Friday, July 24, 2009


KOCHI has a vast hinterland growing spices such as ginger, pepper and cardamom. Arabs, Jews, Dutch, Portuguese, French and English came here to buy our spices and sell their goods. The Dutch, when they left our shores for good, forgot to take the bones of their dead companions. We did not want to throw these bones into the sea and instead we have made the Dutch Cemetery a tourist attraction.(Please click on the photos for a larger view.)

I was astonished to see there were no Crosses on the tombs. All Christian tombs have Crosses.Perhaps you can make a guess.
I wonder how many cities and towns in the world can boast of an exclusive cemetery for foreign nationals who don't live there any more.

Here is an old house left by the Dutch. No one is living here. But I think this house must be infested with insects, mosquitoes, cockroaches, lizards, rats and of course giant spiders with magnificent webs.
Talking of spiders and their webs reminds me of the book written by Jonathan Swift called The Battle of the Books. Here he compares the spiders to the Modern writers and the bees to the Ancient writers. He says that the modern writers are narrow and limited in their knowledge and their work will not last just like the spiders web. On the other hand the Ancient writers are like the bees. They gather their material very selectively and carefully from far and wide from Nature and their writings will last for ever. I am not going to elaborate on this wonderful book but lovers of literature will surely find it interesting. This book has an allegory within an allegory.


Kat said...

wow, those photos are beautiful. I'm glad they left it just the way it was, because its a beautiful site to see. Most of the time cemetaries are more frightening than not, but that is a beautiful cemetary. Thanks for taking the photo and showing the beauty of your surroundings. God Bless... Katrena

Blogaire said...

Hello again Joseph, I hope you are well!
This story is most interesting. I was actually unaware of a Dutch presence in India so I must do a little bit of research to find out more.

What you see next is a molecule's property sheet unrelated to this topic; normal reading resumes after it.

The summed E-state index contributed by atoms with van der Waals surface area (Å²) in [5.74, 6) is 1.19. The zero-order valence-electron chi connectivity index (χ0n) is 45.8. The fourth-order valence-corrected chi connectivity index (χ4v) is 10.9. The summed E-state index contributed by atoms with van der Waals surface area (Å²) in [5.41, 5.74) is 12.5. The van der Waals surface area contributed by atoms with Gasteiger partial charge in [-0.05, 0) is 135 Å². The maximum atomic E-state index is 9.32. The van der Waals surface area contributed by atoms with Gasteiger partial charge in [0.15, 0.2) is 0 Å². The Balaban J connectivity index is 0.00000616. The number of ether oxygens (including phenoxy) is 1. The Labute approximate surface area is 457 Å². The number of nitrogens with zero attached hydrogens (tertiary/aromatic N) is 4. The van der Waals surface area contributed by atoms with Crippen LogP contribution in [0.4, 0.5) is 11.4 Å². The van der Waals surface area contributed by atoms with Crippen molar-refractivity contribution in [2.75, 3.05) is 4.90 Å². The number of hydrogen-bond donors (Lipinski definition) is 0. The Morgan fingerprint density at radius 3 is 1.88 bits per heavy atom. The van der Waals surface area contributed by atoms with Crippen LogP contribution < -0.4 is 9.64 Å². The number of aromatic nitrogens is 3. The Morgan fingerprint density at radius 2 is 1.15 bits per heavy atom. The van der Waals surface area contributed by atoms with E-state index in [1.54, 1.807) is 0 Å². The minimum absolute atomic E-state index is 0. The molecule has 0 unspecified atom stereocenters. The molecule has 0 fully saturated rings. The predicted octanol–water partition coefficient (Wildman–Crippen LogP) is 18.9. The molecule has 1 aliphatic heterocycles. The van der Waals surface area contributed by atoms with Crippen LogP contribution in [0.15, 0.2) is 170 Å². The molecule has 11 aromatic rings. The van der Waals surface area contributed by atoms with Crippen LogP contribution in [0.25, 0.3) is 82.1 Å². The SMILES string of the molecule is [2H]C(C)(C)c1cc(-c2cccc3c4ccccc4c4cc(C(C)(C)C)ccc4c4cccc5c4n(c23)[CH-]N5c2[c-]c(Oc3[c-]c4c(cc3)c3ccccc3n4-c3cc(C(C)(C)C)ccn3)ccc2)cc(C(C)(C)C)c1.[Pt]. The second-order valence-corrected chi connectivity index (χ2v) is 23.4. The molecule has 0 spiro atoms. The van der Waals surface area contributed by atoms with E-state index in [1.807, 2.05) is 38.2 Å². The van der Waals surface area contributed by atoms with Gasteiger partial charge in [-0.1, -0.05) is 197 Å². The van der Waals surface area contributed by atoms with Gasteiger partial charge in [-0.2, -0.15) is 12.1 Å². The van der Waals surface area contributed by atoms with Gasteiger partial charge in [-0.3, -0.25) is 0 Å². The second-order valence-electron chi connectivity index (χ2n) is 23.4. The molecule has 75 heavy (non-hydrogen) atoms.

I suspect that the graves don't have crosses because the Dutch were most likely Protestant Christians and to my knowledge they don't use symbols like crosses the way Catholic Christians do. The only comparison I can make with this graveyard is that there is a small graveyard in Dublin, belonging to French Huguenots, who were Calvinists and had come to Ireland to avoid persecution in France.

Mel said...

Hi Joseph!

It is very noble of the people of India to keep a graveyard for the Dutch who no longer live there. I enjoyed reading your post and viewing the pictures, very much! As to why there are no crosses on the graves, there must be a reason... I'm just not sure what it is. I'll be interested to hear what other people have to say about that.

The house reminds me of a house in a video game I used to play. It's remarkably well preserved. :)

God bless you, dear Joseph! I pray your life is full to overflowing with His presence and peace. :)


Valerie said...

An interesting post and an admirable thing to do to create a 'foreign' cemetary. We have a German cemetary for the war dead which is or was maintained by students. I haven't kept up with the details.


Hello Joesph, I enjoyed your post about the Dutch Cemetary, must be interesting to visit. The photo's were up to your usual good standard.
I think I must be the spider you metioned in your quote, very thought provoking.
Have a good week-end.


Mel said...

P.S. I can't wait to read that book! :)

Brian Miller said...

interesting post. set aside for foreigners and then turned into a tourist attraction. would be interesting to walk among them i am sure...

Tickled pink said...

Hello sir
The pics are great. I couldn;t guess why there aren't any crosses.Pls tell me.
I'll surely visit this place when I visit Kochi.Thanks for the info.
take care.

Creativity!! said...

Hello :)

Greetings :)

Beautiful Place :) Thanks For Sharing Photos :) From this, can understand that, atleast to some extent still there exists greenery :D which is being destroyed for infrastructural development in some parts of the country......

Excellent Post......Will Surely Visit This Place :) Thanks A Lot For The Info :)

Tickled pink said...

And Yes I've been a literature student and I've read about Swift's battle of books and about what he has done to the modern writers.A brilliant piece.
Gulliver's Travels is also a wonderful allegory.
Thanks for mentioning about Jonathan Swift and relating his work to your post.
Very interesting.

Anonymous said...